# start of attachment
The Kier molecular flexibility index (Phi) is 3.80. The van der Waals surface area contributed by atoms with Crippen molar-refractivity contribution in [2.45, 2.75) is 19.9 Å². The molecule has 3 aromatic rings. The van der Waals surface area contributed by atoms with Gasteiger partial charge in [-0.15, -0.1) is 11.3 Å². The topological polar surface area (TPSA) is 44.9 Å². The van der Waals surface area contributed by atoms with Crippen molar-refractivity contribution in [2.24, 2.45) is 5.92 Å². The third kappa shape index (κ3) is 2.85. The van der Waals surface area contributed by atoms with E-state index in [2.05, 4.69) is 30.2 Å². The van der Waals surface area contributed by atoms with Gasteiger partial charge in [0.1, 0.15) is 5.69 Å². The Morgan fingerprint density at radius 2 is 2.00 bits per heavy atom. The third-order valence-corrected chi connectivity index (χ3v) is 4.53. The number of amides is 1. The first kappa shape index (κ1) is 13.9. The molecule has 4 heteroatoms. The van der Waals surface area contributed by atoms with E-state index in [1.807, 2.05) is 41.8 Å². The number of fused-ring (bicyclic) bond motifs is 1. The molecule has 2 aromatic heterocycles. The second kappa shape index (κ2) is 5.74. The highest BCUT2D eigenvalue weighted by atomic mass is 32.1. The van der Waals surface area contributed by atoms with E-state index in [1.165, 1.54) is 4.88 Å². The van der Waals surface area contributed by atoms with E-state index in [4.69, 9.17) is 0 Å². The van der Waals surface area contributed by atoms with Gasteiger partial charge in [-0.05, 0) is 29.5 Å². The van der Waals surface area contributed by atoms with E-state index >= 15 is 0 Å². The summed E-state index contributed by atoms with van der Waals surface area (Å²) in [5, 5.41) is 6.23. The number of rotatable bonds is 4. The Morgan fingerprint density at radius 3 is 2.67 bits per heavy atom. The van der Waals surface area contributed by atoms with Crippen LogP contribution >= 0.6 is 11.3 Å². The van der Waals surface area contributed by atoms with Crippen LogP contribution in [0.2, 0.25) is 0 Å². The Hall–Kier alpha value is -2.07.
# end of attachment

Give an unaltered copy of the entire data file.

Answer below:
The Kier molecular flexibility index (Phi) is 3.80. The van der Waals surface area contributed by atoms with Crippen molar-refractivity contribution in [2.45, 2.75) is 19.9 Å². The molecule has 3 aromatic rings. The van der Waals surface area contributed by atoms with Gasteiger partial charge in [-0.15, -0.1) is 11.3 Å². The topological polar surface area (TPSA) is 44.9 Å². The van der Waals surface area contributed by atoms with Crippen molar-refractivity contribution in [2.24, 2.45) is 5.92 Å². The third kappa shape index (κ3) is 2.85. The van der Waals surface area contributed by atoms with E-state index in [2.05, 4.69) is 30.2 Å². The van der Waals surface area contributed by atoms with Gasteiger partial charge in [0.1, 0.15) is 5.69 Å². The Morgan fingerprint density at radius 2 is 2.00 bits per heavy atom. The third-order valence-corrected chi connectivity index (χ3v) is 4.53. The number of amides is 1. The first kappa shape index (κ1) is 13.9. The molecule has 4 heteroatoms. The van der Waals surface area contributed by atoms with E-state index in [1.807, 2.05) is 41.8 Å². The number of fused-ring (bicyclic) bond motifs is 1. The molecule has 2 aromatic heterocycles. The second kappa shape index (κ2) is 5.74. The highest BCUT2D eigenvalue weighted by atomic mass is 32.1. The van der Waals surface area contributed by atoms with E-state index in [1.165, 1.54) is 4.88 Å². The van der Waals surface area contributed by atoms with E-state index in [4.69, 9.17) is 0 Å². The van der Waals surface area contributed by atoms with Gasteiger partial charge in [-0.05, 0) is 29.5 Å². The van der Waals surface area contributed by atoms with E-state index >= 15 is 0 Å². The summed E-state index contributed by atoms with van der Waals surface area (Å²) in [5, 5.41) is 6.23. The number of rotatable bonds is 4. The Morgan fingerprint density at radius 3 is 2.67 bits per heavy atom. The van der Waals surface area contributed by atoms with Crippen LogP contribution >= 0.6 is 11.3 Å². The van der Waals surface area contributed by atoms with Crippen LogP contribution in [0.2, 0.25) is 0 Å². The Hall–Kier alpha value is -2.07.